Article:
Getting ready for aquathlons
Got the swim/run bug? Check out our guide to prepping for your next aquathlon, including advice on combating dizziness after the swim
Tuning up for aquathlons is logistically easier than a full-blown swim–bike–run practice, as long as you’re able to find the open space or a treadmill located next to your swimming facility (pool or open water).
Your main aim is to practise getting your legs and body moving in a vertical position, having been horizontal for the swim, and to develop the technical skills of quick wetsuit removal (if a wetsuit swim) and putting on your shoes. It’s often easier to train for the full distance of each discipline and put the two together in training to get an idea of the same duration and intensity.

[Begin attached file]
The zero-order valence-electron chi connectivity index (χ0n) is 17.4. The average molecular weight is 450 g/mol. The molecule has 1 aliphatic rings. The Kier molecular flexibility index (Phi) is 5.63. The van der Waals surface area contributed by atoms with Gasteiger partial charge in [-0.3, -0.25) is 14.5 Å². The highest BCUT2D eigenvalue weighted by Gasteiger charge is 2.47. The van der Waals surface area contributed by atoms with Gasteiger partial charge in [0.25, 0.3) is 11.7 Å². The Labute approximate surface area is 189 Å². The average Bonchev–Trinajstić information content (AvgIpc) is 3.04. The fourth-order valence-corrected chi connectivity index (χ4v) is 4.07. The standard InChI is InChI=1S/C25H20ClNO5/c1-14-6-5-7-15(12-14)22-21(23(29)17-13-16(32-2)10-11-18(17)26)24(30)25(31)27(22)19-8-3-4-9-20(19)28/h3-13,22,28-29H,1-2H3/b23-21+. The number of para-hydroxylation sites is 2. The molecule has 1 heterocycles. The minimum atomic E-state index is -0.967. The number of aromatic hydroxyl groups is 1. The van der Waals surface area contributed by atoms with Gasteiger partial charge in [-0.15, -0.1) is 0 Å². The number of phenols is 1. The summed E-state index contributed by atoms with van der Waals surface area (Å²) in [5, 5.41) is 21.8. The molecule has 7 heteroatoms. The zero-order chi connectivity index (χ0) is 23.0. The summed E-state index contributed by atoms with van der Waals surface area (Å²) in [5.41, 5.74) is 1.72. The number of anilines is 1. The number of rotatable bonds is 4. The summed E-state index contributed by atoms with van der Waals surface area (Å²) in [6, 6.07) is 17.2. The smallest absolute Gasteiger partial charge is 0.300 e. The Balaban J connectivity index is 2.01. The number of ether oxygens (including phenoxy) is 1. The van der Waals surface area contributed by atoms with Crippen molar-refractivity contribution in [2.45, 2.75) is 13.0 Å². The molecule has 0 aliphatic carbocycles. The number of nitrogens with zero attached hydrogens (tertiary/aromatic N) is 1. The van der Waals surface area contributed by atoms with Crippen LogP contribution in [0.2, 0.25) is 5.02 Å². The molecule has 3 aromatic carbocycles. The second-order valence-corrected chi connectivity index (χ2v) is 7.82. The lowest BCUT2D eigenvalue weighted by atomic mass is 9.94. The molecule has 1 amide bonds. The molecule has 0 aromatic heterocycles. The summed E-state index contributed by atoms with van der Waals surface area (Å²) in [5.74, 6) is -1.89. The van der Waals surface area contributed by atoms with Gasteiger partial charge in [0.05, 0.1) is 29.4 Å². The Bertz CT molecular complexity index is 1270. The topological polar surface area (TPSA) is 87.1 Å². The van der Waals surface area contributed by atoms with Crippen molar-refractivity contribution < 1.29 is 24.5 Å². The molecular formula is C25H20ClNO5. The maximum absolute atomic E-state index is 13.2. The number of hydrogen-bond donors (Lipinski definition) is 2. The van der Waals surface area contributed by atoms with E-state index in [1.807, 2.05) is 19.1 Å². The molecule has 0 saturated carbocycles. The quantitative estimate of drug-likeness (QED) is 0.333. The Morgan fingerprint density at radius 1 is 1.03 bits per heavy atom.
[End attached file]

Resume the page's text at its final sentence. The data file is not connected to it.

From a skills point of view, ways to improve wetsuit removal can include practising in your shower through to finishing an open water swim session with a hard 100m, climbing out of the water and going for a short, hard run while removing the top half of your suit, and then stopping at your ‘transition’ point to stamp your legs out of the suit.
If you have the space, it’s also worth practising putting your trainers on and running for a short distance to get your legs moving. You’ll hear other athletes talking about feeling dizzy when first standing up after the swim, especially early in the season. This practice will help you improve and remove this.
From a more physiological point of view, simply try mini-aquathlons (pool-based or open water). Using your local tri club or friendly local pool, after a good progressive warm-up and before a cool-down, try a 200m swim at race pace, a quick exit, then off for a 400m run at race pace. Repeat this several times, either hitting race pace as quickly as possible or building across a few reps from just below to just above race pace.
If you’ve got the aquathlon bug then check out our gallery of the stunning Engadin Swimrun race held in Switzerland earlier this month here